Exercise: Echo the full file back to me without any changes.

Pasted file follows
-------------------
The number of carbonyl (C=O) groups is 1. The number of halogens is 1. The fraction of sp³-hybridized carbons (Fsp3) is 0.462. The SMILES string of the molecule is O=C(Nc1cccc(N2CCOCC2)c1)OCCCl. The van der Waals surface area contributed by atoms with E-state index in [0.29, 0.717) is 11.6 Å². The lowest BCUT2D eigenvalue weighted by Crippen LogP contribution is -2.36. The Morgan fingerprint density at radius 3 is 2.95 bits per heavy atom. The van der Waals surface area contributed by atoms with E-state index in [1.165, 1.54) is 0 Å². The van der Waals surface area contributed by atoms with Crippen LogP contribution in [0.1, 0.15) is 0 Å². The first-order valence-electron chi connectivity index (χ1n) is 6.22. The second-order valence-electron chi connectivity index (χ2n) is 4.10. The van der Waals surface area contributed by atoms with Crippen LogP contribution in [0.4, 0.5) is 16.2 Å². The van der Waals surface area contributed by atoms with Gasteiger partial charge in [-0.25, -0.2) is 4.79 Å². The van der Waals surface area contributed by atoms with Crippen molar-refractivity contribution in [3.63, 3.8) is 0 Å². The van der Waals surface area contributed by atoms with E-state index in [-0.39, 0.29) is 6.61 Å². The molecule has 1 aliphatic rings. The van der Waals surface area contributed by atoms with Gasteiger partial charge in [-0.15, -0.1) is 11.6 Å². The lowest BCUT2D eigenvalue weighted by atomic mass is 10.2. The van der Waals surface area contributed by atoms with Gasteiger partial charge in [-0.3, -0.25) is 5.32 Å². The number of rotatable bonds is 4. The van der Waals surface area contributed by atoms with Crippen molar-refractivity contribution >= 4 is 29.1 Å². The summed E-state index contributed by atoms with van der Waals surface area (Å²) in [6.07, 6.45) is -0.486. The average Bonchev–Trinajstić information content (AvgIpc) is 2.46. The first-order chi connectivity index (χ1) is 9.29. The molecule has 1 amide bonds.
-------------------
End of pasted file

The number of carbonyl (C=O) groups is 1. The number of halogens is 1. The fraction of sp³-hybridized carbons (Fsp3) is 0.462. The SMILES string of the molecule is O=C(Nc1cccc(N2CCOCC2)c1)OCCCl. The van der Waals surface area contributed by atoms with E-state index in [0.29, 0.717) is 11.6 Å². The lowest BCUT2D eigenvalue weighted by Crippen LogP contribution is -2.36. The Morgan fingerprint density at radius 3 is 2.95 bits per heavy atom. The van der Waals surface area contributed by atoms with E-state index in [1.165, 1.54) is 0 Å². The van der Waals surface area contributed by atoms with Crippen LogP contribution in [0.1, 0.15) is 0 Å². The first-order valence-electron chi connectivity index (χ1n) is 6.22. The second-order valence-electron chi connectivity index (χ2n) is 4.10. The van der Waals surface area contributed by atoms with Crippen LogP contribution in [0.4, 0.5) is 16.2 Å². The van der Waals surface area contributed by atoms with Gasteiger partial charge in [-0.25, -0.2) is 4.79 Å². The van der Waals surface area contributed by atoms with Crippen molar-refractivity contribution in [3.63, 3.8) is 0 Å². The van der Waals surface area contributed by atoms with E-state index in [-0.39, 0.29) is 6.61 Å². The molecule has 1 aliphatic rings. The van der Waals surface area contributed by atoms with Gasteiger partial charge in [-0.15, -0.1) is 11.6 Å². The lowest BCUT2D eigenvalue weighted by atomic mass is 10.2. The van der Waals surface area contributed by atoms with Gasteiger partial charge in [-0.3, -0.25) is 5.32 Å². The number of rotatable bonds is 4. The van der Waals surface area contributed by atoms with Crippen molar-refractivity contribution >= 4 is 29.1 Å². The summed E-state index contributed by atoms with van der Waals surface area (Å²) in [6.07, 6.45) is -0.486. The average Bonchev–Trinajstić information content (AvgIpc) is 2.46. The first-order chi connectivity index (χ1) is 9.29. The molecule has 1 amide bonds.